We are establishing the capability to conduct high quality clinical drug trials in Guatemala. To date, we have
• Established a modern research clinic in Guatemala City and developed the capability to establish satellite clinical sites in a host of dispersed communities throughout the country.
• Assembled on-the-ground teams with proven capabilities in research operations.
• Established relationships with highly qualified and experienced physician investigators and study coordinators.
• Built professional relationships with Guatemalan health and government authorities whose support is critical to overcoming inevitable obstacles and, most importantly, we have built trusting relationships with clinical trial patients.
We have established a business entity in Guatemala to support these efforts and are placing business development operations in the US, closer to the majority of pharmaceutical companies. We have made connections with a number of pharmaceutical firms and the partners and have a number of active business proposals under consideration.
We have established a legal entity (LLC, Ohio) and are establishing the equivalent in Guatemala. We have assembled an investigator network in Guatemala consisting of 6 physicians who are licensed, experienced in clinical research, have the necessary training in the regulations and importantly, are motivated by our philanthropic mission. We also have 2 study coordinators who wish to work with us. We have invested in developing standard operating procedures that govern research activities and have completed initial clinical site readiness reviews. We have developed a web site for marketing purposes. We have competed for and won the support of Xavier University’s Williams College of Business through their XLAB program; this partnership brings critical business expertise to us. Lastly, we have developed and tested initial marketing concepts to demonstrate the viability of the business venture.
What will it take for your project to be successful over the next three years? Please address each year separately, if possible.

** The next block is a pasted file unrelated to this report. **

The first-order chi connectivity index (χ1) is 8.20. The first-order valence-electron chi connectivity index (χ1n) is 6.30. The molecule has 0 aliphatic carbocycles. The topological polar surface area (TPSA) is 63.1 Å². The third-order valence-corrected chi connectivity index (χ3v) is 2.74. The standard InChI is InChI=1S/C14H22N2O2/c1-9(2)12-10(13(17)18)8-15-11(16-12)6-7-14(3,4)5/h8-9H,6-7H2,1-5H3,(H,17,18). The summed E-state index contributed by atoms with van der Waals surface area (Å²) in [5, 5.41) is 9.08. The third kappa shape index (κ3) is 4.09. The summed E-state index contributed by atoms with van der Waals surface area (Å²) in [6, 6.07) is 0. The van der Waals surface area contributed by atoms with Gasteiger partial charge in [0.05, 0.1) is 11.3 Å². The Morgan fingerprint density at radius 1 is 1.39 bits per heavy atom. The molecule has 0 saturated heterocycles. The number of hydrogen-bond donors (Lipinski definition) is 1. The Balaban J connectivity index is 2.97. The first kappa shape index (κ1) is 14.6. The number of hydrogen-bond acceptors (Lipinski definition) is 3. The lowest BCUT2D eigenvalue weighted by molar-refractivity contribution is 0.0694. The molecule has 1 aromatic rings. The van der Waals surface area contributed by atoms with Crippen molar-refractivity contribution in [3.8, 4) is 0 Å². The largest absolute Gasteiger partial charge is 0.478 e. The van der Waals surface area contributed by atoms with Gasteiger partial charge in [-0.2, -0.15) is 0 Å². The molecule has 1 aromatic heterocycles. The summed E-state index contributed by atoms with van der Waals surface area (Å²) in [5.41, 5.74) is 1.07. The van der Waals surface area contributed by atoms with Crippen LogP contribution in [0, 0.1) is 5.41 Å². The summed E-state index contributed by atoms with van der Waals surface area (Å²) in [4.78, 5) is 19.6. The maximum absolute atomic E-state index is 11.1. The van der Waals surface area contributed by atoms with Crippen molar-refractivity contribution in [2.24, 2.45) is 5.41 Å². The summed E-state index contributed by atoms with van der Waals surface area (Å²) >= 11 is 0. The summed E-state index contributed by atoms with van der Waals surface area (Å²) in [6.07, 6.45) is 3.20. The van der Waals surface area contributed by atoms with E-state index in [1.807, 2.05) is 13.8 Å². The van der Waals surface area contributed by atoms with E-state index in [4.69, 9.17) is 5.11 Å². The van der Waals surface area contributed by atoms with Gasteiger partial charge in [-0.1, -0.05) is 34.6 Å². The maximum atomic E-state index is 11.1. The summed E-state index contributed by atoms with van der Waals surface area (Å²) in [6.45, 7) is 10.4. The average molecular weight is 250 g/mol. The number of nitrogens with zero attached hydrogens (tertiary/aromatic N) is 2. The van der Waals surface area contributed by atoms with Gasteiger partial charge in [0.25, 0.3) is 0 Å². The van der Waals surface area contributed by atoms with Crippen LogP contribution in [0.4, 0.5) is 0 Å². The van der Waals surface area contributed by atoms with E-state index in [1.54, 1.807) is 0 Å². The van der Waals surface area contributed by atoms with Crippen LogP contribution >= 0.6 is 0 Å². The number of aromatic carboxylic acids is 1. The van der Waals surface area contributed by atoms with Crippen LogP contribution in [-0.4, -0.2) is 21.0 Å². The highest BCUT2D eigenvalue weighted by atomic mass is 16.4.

We must secure a contract for a study. To date, we have prepared three technical proposals for consideration by various drug companies; one was declined on technical grounds and two are still actively undergoing review. We are pursuing other contacts within the industry for business development opportunities. Furthermore, we must then prove ourselves to our client (quality work, on time and on budget) as repeat business is a key driver of success.
Over the next 3 years, we envision participation in 10-14 trials per year in Guatemala and we should be engaged in 6-14 additional studies in other countries. Gross revenue should be sufficient to allow $150-275K annually supporting local philanthropic work.
To secure studies, we are networking into the pharmaceutical business; we recently attended an industry conference in Lima, Peru. We must overcome a number of perceptions about Guatemala (safety, stability, remoteness) as well as low awareness of the potential for research (we are writing a scientific publication to demonstrate the latter). There are several basic business elements we must finish developing, such as an effective finance/accounting infrastructure for international business to ensure efficient business operation and compliance with local laws, cash flow – due to slow reimbursement rates from pharmaceutical companies, study budgeting tools and processes, infrastructure investment (basic medical equipment, computerized data system), legal assistance (e.g., contracts for ongoing business operations, links to banking systems, following laws, IP protection).
What would prevent your project from being a success?
Two things can undermine this project. We must secure a first study. Business development has been one of several focal points to date, yet with limited resources, it has not received the full attention it needs. We have captured the attention and cooperation of several people, both in the US and Guatemala who wish to see this venture successful, but within the next few months, we must ‘seal a deal’ or risk losing momentum. Once we have a study, we must deliver high quality research and adherence to complex regulations. Trials are heavily inspected by several entities; failure to pass any inspection can shut down operations, particularly early in the history of an organization.